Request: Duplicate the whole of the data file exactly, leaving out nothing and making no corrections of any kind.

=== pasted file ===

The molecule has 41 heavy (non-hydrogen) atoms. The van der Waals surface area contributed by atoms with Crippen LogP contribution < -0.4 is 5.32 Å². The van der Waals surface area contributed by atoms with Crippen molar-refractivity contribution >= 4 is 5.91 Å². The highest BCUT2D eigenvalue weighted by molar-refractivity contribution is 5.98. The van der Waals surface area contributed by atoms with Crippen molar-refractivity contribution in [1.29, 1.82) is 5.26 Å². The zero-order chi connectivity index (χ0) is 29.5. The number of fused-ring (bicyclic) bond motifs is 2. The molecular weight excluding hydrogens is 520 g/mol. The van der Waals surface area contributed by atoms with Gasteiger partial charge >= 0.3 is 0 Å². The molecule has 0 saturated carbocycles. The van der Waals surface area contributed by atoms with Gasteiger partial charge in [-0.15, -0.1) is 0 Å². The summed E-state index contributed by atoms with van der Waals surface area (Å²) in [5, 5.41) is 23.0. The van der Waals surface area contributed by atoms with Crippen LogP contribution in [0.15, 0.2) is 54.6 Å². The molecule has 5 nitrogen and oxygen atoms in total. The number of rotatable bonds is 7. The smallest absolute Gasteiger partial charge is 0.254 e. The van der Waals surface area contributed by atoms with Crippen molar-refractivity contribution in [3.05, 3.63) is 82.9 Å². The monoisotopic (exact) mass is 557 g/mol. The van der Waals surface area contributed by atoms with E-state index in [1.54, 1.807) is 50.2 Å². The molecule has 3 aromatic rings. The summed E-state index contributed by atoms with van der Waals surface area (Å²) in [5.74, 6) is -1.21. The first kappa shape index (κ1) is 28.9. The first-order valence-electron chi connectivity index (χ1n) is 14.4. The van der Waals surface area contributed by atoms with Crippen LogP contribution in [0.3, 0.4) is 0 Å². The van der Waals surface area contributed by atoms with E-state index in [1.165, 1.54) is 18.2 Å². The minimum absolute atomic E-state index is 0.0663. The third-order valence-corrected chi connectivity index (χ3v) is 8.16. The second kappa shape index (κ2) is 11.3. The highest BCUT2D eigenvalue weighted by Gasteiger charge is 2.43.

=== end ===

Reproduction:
The molecule has 41 heavy (non-hydrogen) atoms. The van der Waals surface area contributed by atoms with Crippen LogP contribution < -0.4 is 5.32 Å². The van der Waals surface area contributed by atoms with Crippen molar-refractivity contribution >= 4 is 5.91 Å². The highest BCUT2D eigenvalue weighted by molar-refractivity contribution is 5.98. The van der Waals surface area contributed by atoms with Crippen molar-refractivity contribution in [1.29, 1.82) is 5.26 Å². The zero-order chi connectivity index (χ0) is 29.5. The number of fused-ring (bicyclic) bond motifs is 2. The molecular weight excluding hydrogens is 520 g/mol. The van der Waals surface area contributed by atoms with Gasteiger partial charge >= 0.3 is 0 Å². The molecule has 0 saturated carbocycles. The van der Waals surface area contributed by atoms with Gasteiger partial charge in [-0.15, -0.1) is 0 Å². The summed E-state index contributed by atoms with van der Waals surface area (Å²) in [5, 5.41) is 23.0. The van der Waals surface area contributed by atoms with Crippen LogP contribution in [0.15, 0.2) is 54.6 Å². The molecule has 5 nitrogen and oxygen atoms in total. The number of rotatable bonds is 7. The smallest absolute Gasteiger partial charge is 0.254 e. The van der Waals surface area contributed by atoms with Crippen molar-refractivity contribution in [3.05, 3.63) is 82.9 Å². The monoisotopic (exact) mass is 557 g/mol. The van der Waals surface area contributed by atoms with E-state index in [1.54, 1.807) is 50.2 Å². The molecule has 3 aromatic rings. The summed E-state index contributed by atoms with van der Waals surface area (Å²) in [5.74, 6) is -1.21. The first kappa shape index (κ1) is 28.9. The first-order valence-electron chi connectivity index (χ1n) is 14.4. The van der Waals surface area contributed by atoms with Crippen LogP contribution in [0.3, 0.4) is 0 Å². The van der Waals surface area contributed by atoms with E-state index in [1.165, 1.54) is 18.2 Å². The minimum absolute atomic E-state index is 0.0663. The third-order valence-corrected chi connectivity index (χ3v) is 8.16. The second kappa shape index (κ2) is 11.3. The highest BCUT2D eigenvalue weighted by Gasteiger charge is 2.43.